Niko Partners estimates that the total mobile and PC gaming revenue in Asia will reach 55 per cent of the global total this year, with the region’s 1.47 billion gamers contributing $82 billion to the global economy.
While traditional gaming markets such as South Korea, Japan, and China dominate the market, the six major Southeast Asian countries – Singapore, Indonesia, Thailand, Vietnam, Indonesia, and the Philippines) represent 6 per cent of Asian games revenue - $5 billion dollars – and 270 million gamers – 19 per cent of the continent’s total.
The Southeast Asian region is also one of the fastest growing games markets in the world, with an estimated compound annual growth rate of 8.6 per cent between 2020 and 2025. This strong growth is attributed, in part, to a number of macroeconomic factors, such as infrastructure improvements, investments by governments and multi-national companies, and an increase in disposable income.
Esports is on the rise
Esports is identified as a key market within the region, becoming a part of mainstream entertainment, with over 60 per cent of Southeast Asian gamers drawn to esports. included in 2018’s Asian Games in Indonesia as a demonstration sport, and included as a medal title at the Olympic-sanctioned 2019 SEA Games event in the Philippines.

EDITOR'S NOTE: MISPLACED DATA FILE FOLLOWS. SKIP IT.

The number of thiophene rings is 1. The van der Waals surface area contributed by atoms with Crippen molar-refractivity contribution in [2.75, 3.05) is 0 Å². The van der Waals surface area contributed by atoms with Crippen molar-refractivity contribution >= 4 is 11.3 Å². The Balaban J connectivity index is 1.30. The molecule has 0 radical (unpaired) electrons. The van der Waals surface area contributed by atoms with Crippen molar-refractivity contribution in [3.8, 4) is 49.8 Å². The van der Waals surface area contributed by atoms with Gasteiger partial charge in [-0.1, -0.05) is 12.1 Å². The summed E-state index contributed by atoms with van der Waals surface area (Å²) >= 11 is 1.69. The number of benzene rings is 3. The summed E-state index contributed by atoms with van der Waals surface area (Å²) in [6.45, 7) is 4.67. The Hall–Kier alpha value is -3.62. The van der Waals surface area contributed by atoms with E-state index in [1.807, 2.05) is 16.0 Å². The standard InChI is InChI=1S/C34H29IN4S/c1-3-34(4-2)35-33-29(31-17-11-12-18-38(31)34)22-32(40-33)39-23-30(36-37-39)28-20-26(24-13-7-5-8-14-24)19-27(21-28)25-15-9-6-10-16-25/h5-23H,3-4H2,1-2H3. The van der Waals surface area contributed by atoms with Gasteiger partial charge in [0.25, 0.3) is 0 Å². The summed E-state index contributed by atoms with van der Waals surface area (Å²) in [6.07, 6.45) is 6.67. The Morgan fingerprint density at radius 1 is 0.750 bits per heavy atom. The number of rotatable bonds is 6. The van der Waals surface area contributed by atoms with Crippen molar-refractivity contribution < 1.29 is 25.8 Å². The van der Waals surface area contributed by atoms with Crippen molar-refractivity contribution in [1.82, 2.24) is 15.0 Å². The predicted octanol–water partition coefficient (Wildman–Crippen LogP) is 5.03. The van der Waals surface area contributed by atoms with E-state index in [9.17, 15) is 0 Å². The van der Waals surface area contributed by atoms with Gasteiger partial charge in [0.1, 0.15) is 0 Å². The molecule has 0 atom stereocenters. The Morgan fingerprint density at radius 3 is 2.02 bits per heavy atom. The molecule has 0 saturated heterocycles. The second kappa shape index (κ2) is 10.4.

Esports continued to be a focal point of the event in 2021’s SEA Games in Vietnam, and will continue to be highlighted at 2023’s event in Cambodia. Additionally, esports will be highlighted at Bali's upcoming IESF World Championship 2022.
Esports is identified as a way to promote livelihood and income in communities throughout the region, as well as serving as a training ground for those hoping to pursue esports professionally.
Women make up 40 per cent of the gamers throughout the region, although the gap in certain countries – such as Singapore and Indonesia – is much smaller. Throughout the region, representation is almost equal across mobile markets, showcasing again the strength of the mobile market when it comes to cross-gender appeal.
The growing number of female gamers has been recognized with the proliferation of all-female esports tournaments, most prominently Singapore’s Female Esports League (FSL), which has reached millions of players.
Last month, a report by Niko partners showed that young gamers have dropped 40 per cent in China, in part due to recent regulation changes imposed by the government.